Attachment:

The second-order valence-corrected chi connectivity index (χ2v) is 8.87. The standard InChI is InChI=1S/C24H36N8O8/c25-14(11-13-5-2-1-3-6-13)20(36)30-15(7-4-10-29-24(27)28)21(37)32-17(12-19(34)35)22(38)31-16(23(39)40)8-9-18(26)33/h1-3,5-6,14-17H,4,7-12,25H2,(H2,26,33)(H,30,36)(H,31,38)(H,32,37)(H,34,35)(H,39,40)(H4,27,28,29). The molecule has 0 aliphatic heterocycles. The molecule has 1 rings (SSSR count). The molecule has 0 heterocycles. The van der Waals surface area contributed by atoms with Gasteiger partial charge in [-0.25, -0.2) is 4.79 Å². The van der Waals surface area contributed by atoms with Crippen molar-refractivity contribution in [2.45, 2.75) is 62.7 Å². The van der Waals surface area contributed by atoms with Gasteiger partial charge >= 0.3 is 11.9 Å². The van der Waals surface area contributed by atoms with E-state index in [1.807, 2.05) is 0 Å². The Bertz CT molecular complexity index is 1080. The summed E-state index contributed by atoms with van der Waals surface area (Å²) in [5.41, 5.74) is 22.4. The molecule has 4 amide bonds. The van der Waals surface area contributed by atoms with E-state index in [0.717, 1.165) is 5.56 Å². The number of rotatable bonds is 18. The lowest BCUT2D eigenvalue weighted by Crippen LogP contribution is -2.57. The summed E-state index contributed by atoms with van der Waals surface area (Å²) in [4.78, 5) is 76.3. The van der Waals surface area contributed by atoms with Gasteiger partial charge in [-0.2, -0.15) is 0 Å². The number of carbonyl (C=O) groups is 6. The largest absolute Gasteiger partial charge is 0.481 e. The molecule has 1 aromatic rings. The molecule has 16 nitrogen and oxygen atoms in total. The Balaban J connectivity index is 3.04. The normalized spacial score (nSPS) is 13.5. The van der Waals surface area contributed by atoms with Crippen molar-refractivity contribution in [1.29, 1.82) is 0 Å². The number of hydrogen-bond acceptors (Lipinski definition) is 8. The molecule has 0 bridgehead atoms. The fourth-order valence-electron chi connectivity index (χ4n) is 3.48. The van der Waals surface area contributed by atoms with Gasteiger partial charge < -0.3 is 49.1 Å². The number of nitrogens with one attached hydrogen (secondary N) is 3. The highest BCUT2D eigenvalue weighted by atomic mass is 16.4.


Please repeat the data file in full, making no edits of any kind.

The second-order valence-corrected chi connectivity index (χ2v) is 8.87. The standard InChI is InChI=1S/C24H36N8O8/c25-14(11-13-5-2-1-3-6-13)20(36)30-15(7-4-10-29-24(27)28)21(37)32-17(12-19(34)35)22(38)31-16(23(39)40)8-9-18(26)33/h1-3,5-6,14-17H,4,7-12,25H2,(H2,26,33)(H,30,36)(H,31,38)(H,32,37)(H,34,35)(H,39,40)(H4,27,28,29). The molecule has 0 aliphatic heterocycles. The molecule has 1 rings (SSSR count). The molecule has 0 heterocycles. The van der Waals surface area contributed by atoms with Gasteiger partial charge in [-0.25, -0.2) is 4.79 Å². The van der Waals surface area contributed by atoms with Crippen molar-refractivity contribution in [2.45, 2.75) is 62.7 Å². The van der Waals surface area contributed by atoms with Gasteiger partial charge >= 0.3 is 11.9 Å². The van der Waals surface area contributed by atoms with E-state index in [1.807, 2.05) is 0 Å². The Bertz CT molecular complexity index is 1080. The summed E-state index contributed by atoms with van der Waals surface area (Å²) in [5.41, 5.74) is 22.4. The molecule has 4 amide bonds. The van der Waals surface area contributed by atoms with E-state index in [0.717, 1.165) is 5.56 Å². The number of rotatable bonds is 18. The lowest BCUT2D eigenvalue weighted by Crippen LogP contribution is -2.57. The summed E-state index contributed by atoms with van der Waals surface area (Å²) in [4.78, 5) is 76.3. The van der Waals surface area contributed by atoms with Gasteiger partial charge in [-0.2, -0.15) is 0 Å². The number of carbonyl (C=O) groups is 6. The largest absolute Gasteiger partial charge is 0.481 e. The molecule has 1 aromatic rings. The molecule has 16 nitrogen and oxygen atoms in total. The Balaban J connectivity index is 3.04. The normalized spacial score (nSPS) is 13.5. The van der Waals surface area contributed by atoms with Crippen molar-refractivity contribution in [1.29, 1.82) is 0 Å². The number of hydrogen-bond acceptors (Lipinski definition) is 8. The molecule has 0 bridgehead atoms. The fourth-order valence-electron chi connectivity index (χ4n) is 3.48. The van der Waals surface area contributed by atoms with Gasteiger partial charge < -0.3 is 49.1 Å². The number of nitrogens with one attached hydrogen (secondary N) is 3. The highest BCUT2D eigenvalue weighted by atomic mass is 16.4.